Business As Usual In The Himalayas

simon richardson photoSpring 2010 saw me on another ascent of Nepal's highest trekking peak (Mera Peak 6,476m) working for KE Adventure Travel. After the disappointingly deep snow of last autumn when it wasn't possible to get John Bradley to the top it was surprisingly snow free on the mountain but icy low down. On the summit day this year however one of my clients collapsed with HACE (High Altitude Cerebral Edema) and we had to carry him off. The alternative was death!

My second trip this year, again for KE, was to the rarely explored Kangshung Face side of Everest in Tibet. It was only trekking but involved crossing some high passes and exploring the route of the first Mallory trip to Everest. This trip inspired deep respect for Steven Venables who climbed a route on this face in 1988 - stunning.

When not away guiding Tom Richardson works in the Outside Boot Room in Hathersage

Team Photo

TUESDAY, JUNE 22, 2010

Climbing Around The Four Corners

There's only one place in the USA where the boundaries of four states meet at one point: The Four Corners. It's Mid Western America, like you saw it in the movies. It's desert canyons, towers, plains, straight roads, cowboys, cattle and rock - lots of rock. Within a few hundred miles of The Four Corners, heading into Arizona, Utah, New Mexico or Colorado there's a lifetimes worth of climbing. In three weeks I tried to get my hands on most of it (plus some rock in Nevada).

Castleton tower panorama

Spot Castleton Tower. © Henry Tyce

Dave had been in Utah for two months. His eyes were falling further afield by the time I showed up. Moab and desert towers only lasted two days. Castleton Tower and the Priest got ticked the first day, the second we failed on Moses Tower. So it goes. We headed out into the desert to Vegas and Red Rocks to freeze and get buffeted by the winds. The same day that Alex Hannold free soloed Rainbow Walls Original Route (5.12b, 300m) and Prince of Darkness (5.10c, 215m) and then down soloed Dream of Wild Turkeys (5.10a, 215m) me and Dave climbed three pitches of Risky Business (5.10c R) before we got turned round by the wind. After that we climbed on Rock Warrior (5.10b R), this time to be turned around by the hail. True victory only came with Epinephrine (5.9, 520m). We got to summit, we got to look out on the plain with Vegas sat squat bang in the middle. Then the forecast turned good for our intended destination and we left. Spot the Hail.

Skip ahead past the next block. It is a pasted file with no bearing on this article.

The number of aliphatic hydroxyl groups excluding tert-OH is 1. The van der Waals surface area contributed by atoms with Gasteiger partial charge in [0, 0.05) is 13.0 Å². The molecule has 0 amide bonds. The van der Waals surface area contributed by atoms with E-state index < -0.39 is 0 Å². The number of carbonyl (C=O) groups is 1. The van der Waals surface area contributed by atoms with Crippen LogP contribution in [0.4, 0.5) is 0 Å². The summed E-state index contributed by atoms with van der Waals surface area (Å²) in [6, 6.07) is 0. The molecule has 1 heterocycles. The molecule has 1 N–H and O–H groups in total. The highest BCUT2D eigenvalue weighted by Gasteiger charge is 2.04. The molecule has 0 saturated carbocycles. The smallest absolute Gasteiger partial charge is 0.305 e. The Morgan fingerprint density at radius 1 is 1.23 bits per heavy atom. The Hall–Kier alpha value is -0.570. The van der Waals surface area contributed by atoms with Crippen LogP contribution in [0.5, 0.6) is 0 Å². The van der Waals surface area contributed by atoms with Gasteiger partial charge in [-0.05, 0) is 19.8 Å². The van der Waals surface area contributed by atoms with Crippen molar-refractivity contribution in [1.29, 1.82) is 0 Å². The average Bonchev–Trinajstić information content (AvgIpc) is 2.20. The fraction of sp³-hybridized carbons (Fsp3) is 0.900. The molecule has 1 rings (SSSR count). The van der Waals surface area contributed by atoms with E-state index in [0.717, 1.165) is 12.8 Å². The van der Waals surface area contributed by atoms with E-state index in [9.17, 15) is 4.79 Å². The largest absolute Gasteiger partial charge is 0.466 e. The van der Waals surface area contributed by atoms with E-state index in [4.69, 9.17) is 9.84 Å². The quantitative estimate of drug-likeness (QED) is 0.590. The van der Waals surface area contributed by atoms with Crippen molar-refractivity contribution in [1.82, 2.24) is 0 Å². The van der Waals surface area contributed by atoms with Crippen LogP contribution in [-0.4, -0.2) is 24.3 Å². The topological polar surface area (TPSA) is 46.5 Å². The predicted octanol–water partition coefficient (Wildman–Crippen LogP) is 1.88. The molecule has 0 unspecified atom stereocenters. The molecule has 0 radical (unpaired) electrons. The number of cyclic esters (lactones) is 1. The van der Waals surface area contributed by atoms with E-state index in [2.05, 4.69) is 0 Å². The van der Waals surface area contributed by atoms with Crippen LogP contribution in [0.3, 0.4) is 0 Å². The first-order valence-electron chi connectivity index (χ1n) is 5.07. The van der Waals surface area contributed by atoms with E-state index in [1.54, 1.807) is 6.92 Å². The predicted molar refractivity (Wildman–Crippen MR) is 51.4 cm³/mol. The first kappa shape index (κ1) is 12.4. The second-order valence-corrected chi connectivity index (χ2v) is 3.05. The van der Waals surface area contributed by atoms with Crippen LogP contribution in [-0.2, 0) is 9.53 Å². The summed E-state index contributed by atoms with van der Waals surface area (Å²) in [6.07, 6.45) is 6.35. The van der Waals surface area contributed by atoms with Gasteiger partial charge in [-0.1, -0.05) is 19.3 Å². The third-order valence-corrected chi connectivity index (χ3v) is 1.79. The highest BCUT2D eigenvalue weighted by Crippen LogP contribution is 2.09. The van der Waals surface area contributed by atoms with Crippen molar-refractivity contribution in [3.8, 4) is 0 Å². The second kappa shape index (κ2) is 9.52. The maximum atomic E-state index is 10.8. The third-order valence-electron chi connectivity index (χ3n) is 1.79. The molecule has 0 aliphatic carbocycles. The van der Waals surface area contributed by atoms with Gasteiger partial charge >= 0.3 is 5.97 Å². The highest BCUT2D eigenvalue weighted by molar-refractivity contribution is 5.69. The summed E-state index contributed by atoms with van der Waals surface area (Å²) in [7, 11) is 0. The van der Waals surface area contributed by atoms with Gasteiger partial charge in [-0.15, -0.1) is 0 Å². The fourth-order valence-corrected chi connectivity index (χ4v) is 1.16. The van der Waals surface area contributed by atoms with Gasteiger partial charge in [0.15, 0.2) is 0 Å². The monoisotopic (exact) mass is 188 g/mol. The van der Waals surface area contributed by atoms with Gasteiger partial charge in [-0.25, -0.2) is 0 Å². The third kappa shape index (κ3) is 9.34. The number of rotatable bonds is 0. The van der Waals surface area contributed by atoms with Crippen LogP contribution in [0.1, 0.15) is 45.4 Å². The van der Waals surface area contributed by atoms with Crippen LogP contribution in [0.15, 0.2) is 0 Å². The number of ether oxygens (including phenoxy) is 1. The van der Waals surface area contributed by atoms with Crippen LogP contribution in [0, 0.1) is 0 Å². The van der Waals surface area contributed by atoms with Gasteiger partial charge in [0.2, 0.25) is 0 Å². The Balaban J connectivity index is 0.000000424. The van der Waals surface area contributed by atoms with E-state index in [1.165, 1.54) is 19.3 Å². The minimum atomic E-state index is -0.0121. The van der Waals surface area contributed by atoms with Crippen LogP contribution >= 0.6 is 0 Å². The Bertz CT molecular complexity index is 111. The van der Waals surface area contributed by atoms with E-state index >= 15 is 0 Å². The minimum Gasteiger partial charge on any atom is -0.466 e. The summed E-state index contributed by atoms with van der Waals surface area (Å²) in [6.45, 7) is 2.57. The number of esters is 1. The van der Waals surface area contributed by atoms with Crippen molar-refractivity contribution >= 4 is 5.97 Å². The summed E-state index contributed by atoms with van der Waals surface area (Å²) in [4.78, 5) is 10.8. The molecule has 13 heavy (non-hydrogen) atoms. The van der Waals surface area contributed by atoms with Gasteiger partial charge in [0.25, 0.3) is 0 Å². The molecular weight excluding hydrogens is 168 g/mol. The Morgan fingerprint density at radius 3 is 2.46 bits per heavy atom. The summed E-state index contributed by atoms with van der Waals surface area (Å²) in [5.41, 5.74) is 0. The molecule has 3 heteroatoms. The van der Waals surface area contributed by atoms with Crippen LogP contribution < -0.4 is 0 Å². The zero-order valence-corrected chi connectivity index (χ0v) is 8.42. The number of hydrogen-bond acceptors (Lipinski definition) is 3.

Our first night at The Black Canyon we were the only ones in the campsite. It snowed. We'd driven 600 miles. There were signs warning about bears. It felt like we'd made a mistake. The next day dawned clear, fresh, windless, sunny - no mistake! We climbed three days in a row, finished with the Scenic Cruise (5.10d, 550m) on the third day and rested, broken. Our return two days later, was lax. We felt it. The last good day before the weather was predicted to swing back had to be big. Colorado Welcome Party (5.11 R, 4 pitches) did not disappoint. On it all day, the next our good weather left us. We headed South.

climbers in the hailNew Mexico is not famous for it's climbing, but we got a tip and went for The Enchanted Tower. Overhanging sports climbing on huge pockets of welded tuff. Different to The Black. Plain and simple fun, whippers and no worries, casual and un commitingly beautiful. We finished there, no more climbing left in us.We drove to Santa Fe, caught a bus to Denver, a plane back to The Island, dodged the ash and then, The End.

Henry is the Web Editor for Outside.co.uk

TUESDAY, JUNE 22, 2010
By Henry Tyce
Web Editor

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Henry Tyce
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